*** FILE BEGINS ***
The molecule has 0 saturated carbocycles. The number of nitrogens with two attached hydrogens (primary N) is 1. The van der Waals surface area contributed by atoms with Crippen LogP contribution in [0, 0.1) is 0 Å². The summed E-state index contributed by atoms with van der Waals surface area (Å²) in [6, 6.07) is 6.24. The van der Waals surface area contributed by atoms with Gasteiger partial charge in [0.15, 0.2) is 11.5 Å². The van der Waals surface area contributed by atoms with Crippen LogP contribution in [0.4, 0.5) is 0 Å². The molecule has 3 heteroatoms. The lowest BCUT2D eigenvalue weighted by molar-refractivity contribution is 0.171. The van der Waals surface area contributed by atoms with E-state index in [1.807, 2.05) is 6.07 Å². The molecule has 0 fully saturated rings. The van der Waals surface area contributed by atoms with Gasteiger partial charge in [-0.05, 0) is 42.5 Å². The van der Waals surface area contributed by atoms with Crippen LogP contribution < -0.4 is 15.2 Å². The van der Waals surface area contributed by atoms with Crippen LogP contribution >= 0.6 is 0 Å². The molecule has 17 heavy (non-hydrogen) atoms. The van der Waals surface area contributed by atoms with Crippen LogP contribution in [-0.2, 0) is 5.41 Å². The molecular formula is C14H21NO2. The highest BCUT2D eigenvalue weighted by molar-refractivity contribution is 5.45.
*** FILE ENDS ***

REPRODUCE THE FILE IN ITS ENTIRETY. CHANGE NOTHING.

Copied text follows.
The molecule has 0 saturated carbocycles. The number of nitrogens with two attached hydrogens (primary N) is 1. The van der Waals surface area contributed by atoms with Crippen LogP contribution in [0, 0.1) is 0 Å². The summed E-state index contributed by atoms with van der Waals surface area (Å²) in [6, 6.07) is 6.24. The van der Waals surface area contributed by atoms with Gasteiger partial charge in [0.15, 0.2) is 11.5 Å². The van der Waals surface area contributed by atoms with Crippen LogP contribution in [0.4, 0.5) is 0 Å². The molecule has 3 heteroatoms. The lowest BCUT2D eigenvalue weighted by molar-refractivity contribution is 0.171. The van der Waals surface area contributed by atoms with E-state index in [1.807, 2.05) is 6.07 Å². The molecule has 0 fully saturated rings. The van der Waals surface area contributed by atoms with Gasteiger partial charge in [-0.05, 0) is 42.5 Å². The van der Waals surface area contributed by atoms with Crippen LogP contribution < -0.4 is 15.2 Å². The van der Waals surface area contributed by atoms with Crippen LogP contribution >= 0.6 is 0 Å². The molecule has 17 heavy (non-hydrogen) atoms. The van der Waals surface area contributed by atoms with Crippen LogP contribution in [-0.2, 0) is 5.41 Å². The molecular formula is C14H21NO2. The highest BCUT2D eigenvalue weighted by molar-refractivity contribution is 5.45.